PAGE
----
REVIEW: ‘Skybound X,’ Issue #2

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Skybound X #2 - But Why Tho

Skybound X #2 is an anthology series published by Image Comics under its Skybound Entertainment banner. Following in the footsteps of the first issue, the series contains three new stories set in the world of ongoing and upcoming Skybound series. One of those stories happens to be the launch title for Skybound’s Comet imprint, which is targeted toward middle-grade readers.

The issue begins with the second part of  “Rick Grimes 2000″ which is written by Robert Kirkman, penciled by Ryan Ottley, inked by Cliff Rathburn, colored by Dave McCaig, and lettered by Rus Wooton. “Ghost Right,” set in the world of Birthright, is written by Joshua Williamson and illustrated by Andrei Bressan with Adriano Lucas on colors & Pat Brosseau on letters. “Leaving,” set in the world of Stillwater, is written by Chip Zdarsky and illustrated by Ramón K. Perez with colors by Mike Spicer and letters by Wooton. Finally “Summer Daze” introduces Everyday Hero Machine Boy; the story is co-written and illustrated by Tri Vuong with Irma Kniivila serving as co-writer and colorist and Aditya Bidikar on letters.

“Summer Daze” is my favorite story in the issue, as Everyday Hero Machine Boy feels like a Saturday morning cartoon in comic book form. Vuong and Kniivila clearly wore their influences on their sleeves while writing and illustrating this story; under Vuong’s artwork Machine Boy feels like the distant cousin of Astro Boy, and a flashback gave me very heavy Iron Giant vibes. The world Machine Boy inhabits is also vibrant and sunny thanks to Kniivila’s colors, with various humans and anthropomorphic animals populating the buildings. While riding on his bike, Machine Boy passes a normal construction crew and a dog running a noodle stand. This was just a wholesome story and I can’t wait for the full Everyday Hero Machine Boy graphic novel.

On the opposite end of the spectrum, “Rick Grimes 2000” features gore and mayhem as Rick Grimes confronts one of the alien warlords who has conquered Earth. In his typical form of subverting expectations, Kirkman proceeds to show just how outclassed Rick and his allies are—and the results are brought to life by Ottley, Rathburn, and McCaig in their typically violent fashion. The issue ends with the appearance of another Walking Dead alum, hinting at even more chaos to come in future installments.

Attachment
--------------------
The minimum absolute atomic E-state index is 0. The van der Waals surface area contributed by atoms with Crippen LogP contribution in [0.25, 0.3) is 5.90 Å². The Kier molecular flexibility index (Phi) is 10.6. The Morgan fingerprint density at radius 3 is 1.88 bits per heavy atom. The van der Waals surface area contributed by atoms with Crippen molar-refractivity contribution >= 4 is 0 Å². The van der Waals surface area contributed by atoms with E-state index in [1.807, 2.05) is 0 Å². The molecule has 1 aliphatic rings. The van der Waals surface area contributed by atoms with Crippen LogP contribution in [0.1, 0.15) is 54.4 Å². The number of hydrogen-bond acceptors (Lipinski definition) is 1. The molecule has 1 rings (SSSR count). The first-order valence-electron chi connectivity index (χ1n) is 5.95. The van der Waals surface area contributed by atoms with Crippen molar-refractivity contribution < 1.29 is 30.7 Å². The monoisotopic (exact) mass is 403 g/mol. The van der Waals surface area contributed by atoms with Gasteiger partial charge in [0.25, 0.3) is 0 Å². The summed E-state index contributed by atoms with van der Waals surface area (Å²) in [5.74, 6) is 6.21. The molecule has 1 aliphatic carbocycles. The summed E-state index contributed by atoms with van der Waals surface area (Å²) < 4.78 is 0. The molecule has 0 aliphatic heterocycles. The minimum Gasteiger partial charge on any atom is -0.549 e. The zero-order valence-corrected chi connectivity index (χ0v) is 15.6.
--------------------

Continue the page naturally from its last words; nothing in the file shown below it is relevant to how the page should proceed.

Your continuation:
Both “Leaving” and “Ghost Right” feature stories that hold emotional weight in addition to their respective series’ high concepts; Stillwater is set in a town where no one ages or dies, and Birthright takes a dark turn to the concept of the “Chosen One”. I’ve been a fan of Williamson and Zdarsky’s work on titles including The Flash and Daredevil, and I’m glad to see their talents extend to shaping original stories as well. Bressan and Lucas go wild with drawing fantasy fights in the land of Terrenos—a scene where main character Mikey uses magic to battle zombies, lopping off undead heads in a sequence that’s very The Walking Dead meets Dungeons & Dragons. Perez’s artwork tells a world’s worth of stories, especially in the heartbreaking looks that protagonist Galen shares with his grandfather.

Skybound X #2 continues to explore the universes of the imprint’s various titles and launches a new one with the debut of Everyday Hero Machine Boy. The next issue features the return of one of my favorite Skybound characters, Science Dog, and I can’t wait to see what the cerebral canine gets up to.

Skybound X #2 is available wherever comics are sold.

Skybound X #2
5

TL;DR

Skybound X #2 continues to explore the universes of the imprint’s various titles and launches a new one with the debut of Everyday Hero Machine Boy. The next issue features the return of one of my favorite Skybound characters, Science Dog, and I can’t wait to see what the cerebral canine gets up to.